Do patients at risk for B-cell malignancy need antiviral treatment?

Some studies have shown that a relationship of hepatitis C (HCV) infection with type II mixed cryoglobulinemia exists. However the precise mechanism remains unclear.

A research article to be published on April 7, 2009 in the World Journal of Gastroenterology addresses this question. The research team led by Professor Fan from the Department of Infectious Disease of the People’s Liberation Army 161 Hospital in Wuhan used IgH rearrangement and immunohistochemistry. Various research studies indicated a relationship between the B-cell clonality with non-Hodgkin lymphoma, and this article further investigates the risk for developing malignant lymphoproliferative disease in the HCV-infected patients with B-cell clonality in the liver.

Liver-infiltrating monoclonal B-cells were detected in the liver of 4 (10%) of 40 HCV-positive patients but were present in only 3 (0.37%) of 808 liver biopsy specimens with chronic HBV infection. Chi-square tesing showed the monoclonal B-cells infiltrating in the liver were more frequent in the HCV-infected patients (P=0.000).A clonal IgH rearrangement was detected in 5 (71.4%) of 7 liver biopsy specimens with monoclonal B-cells infiltration. In 2 of 5 patients with both a clonal B-cell expansion and monoclonal B-cells infiltration in the liver, a definite B-cell malignancy was finally diagnosed.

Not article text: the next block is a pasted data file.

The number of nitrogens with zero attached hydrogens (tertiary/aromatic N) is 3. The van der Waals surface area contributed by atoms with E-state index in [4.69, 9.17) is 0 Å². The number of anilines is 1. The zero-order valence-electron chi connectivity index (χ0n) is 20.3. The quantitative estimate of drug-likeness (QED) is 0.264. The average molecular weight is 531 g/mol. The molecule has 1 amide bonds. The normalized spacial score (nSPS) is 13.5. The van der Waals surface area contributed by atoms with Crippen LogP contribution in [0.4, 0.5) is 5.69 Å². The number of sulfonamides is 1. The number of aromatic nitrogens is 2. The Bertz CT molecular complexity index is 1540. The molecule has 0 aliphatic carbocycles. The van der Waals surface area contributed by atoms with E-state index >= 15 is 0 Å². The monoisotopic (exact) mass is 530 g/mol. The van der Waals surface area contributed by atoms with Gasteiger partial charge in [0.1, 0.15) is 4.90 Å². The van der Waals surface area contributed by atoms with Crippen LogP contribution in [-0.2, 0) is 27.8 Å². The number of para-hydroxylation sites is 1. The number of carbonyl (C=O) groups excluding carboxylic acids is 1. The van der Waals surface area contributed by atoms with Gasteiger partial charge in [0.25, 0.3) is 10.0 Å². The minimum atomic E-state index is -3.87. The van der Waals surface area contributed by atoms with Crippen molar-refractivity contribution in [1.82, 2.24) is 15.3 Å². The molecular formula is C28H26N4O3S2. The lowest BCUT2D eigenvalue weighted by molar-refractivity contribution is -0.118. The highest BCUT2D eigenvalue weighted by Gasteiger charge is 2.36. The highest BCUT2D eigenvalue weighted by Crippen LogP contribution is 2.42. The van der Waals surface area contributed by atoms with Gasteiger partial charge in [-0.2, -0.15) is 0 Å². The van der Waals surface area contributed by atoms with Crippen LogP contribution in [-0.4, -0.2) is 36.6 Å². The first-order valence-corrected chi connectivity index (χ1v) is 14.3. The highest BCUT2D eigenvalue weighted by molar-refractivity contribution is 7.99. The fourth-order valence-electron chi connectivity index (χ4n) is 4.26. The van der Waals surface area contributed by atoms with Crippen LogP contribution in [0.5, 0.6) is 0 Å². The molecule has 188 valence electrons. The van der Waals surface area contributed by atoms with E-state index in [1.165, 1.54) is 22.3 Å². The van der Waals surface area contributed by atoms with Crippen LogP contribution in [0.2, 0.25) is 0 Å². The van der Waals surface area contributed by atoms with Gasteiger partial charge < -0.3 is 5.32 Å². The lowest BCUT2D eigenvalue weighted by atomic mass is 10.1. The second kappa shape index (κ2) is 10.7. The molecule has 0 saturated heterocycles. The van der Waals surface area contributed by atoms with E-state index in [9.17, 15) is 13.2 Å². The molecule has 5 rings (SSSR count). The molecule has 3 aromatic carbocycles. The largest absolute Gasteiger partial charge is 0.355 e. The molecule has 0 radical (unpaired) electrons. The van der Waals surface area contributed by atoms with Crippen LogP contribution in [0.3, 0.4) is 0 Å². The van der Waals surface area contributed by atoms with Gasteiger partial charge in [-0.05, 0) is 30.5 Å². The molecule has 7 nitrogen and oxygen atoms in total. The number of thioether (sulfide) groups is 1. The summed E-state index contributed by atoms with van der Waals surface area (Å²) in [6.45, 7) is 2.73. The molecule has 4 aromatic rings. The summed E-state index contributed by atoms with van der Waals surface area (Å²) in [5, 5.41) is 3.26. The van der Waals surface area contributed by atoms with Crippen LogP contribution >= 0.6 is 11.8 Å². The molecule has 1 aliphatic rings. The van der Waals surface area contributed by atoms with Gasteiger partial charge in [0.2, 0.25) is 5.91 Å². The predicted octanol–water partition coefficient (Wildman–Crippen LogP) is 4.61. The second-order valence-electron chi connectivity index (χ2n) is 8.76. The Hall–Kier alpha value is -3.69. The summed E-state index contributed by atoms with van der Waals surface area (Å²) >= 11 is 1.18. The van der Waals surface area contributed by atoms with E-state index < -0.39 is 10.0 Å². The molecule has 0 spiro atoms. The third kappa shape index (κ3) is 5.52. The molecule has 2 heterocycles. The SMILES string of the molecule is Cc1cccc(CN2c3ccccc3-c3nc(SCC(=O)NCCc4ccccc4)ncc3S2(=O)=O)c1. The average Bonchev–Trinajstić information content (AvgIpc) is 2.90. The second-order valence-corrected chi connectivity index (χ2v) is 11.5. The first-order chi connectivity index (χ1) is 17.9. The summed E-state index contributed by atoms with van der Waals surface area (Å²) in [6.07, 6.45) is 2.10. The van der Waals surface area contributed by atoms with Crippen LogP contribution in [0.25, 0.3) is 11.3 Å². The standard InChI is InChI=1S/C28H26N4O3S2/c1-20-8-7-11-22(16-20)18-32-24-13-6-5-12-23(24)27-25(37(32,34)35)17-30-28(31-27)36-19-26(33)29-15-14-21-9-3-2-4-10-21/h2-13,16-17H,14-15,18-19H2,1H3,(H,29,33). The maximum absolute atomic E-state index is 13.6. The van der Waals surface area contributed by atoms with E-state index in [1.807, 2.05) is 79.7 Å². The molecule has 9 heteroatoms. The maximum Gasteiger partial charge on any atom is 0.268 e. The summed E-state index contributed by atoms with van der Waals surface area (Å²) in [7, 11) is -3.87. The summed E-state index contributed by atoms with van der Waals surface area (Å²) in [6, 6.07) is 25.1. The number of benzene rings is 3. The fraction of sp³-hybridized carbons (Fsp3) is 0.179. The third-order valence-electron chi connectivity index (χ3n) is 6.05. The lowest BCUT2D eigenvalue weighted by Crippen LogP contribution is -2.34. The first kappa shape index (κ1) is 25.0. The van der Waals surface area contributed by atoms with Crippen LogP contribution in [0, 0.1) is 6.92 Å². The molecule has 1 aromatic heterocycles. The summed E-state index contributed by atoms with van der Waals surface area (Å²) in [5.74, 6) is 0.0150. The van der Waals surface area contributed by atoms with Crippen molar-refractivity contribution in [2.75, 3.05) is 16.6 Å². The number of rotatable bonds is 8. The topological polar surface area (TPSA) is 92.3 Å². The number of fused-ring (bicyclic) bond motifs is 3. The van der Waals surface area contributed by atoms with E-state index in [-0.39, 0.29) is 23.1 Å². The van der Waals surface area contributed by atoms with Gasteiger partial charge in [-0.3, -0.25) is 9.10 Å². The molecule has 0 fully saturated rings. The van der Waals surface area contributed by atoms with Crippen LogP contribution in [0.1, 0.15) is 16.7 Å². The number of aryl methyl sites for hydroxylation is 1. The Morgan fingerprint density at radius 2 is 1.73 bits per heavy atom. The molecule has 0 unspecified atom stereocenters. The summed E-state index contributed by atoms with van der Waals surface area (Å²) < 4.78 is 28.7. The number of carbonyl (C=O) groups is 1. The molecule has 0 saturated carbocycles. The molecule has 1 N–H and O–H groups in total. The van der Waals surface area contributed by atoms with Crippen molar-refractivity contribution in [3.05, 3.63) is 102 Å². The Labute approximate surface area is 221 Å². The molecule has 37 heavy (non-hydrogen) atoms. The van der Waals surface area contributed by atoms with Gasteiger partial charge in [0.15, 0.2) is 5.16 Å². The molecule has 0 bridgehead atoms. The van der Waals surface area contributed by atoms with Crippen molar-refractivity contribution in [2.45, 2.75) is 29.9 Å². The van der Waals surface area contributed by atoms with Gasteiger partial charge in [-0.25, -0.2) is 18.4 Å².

Recent reports have highlighted the importance of antiviral treatment in the HCV-infected patient with B-cell clonality in the liver. This is the first study to analyze the association of monoclonal B-cells infiltrating in the liver with the B-cell clonality. Furthermore, our follow up study showed that lymphoma developed more frequently in the patients who had monoclonal B-cells infiltration and B-cell proliferation in the liver. The presence of a B-cell clonality and monoclonal B-cells infiltrating in the liver may be useful for detecting patients at high risk for developing malignant lymphoproliferative disease. The study results suggest a strategy for antiviral treatment in patients at risk for B-cell malignancy.


The material in this press release comes from the originating research organization. Content may be edited for style and length. Have a question? Let us know.

Subscribe

One email, each morning, with our latest posts. From medical research to space news. Environment to energy. Technology to physics.

Thank you for subscribing.

Something went wrong.

Leave a Comment

This site uses Akismet to reduce spam. Learn how your comment data is processed.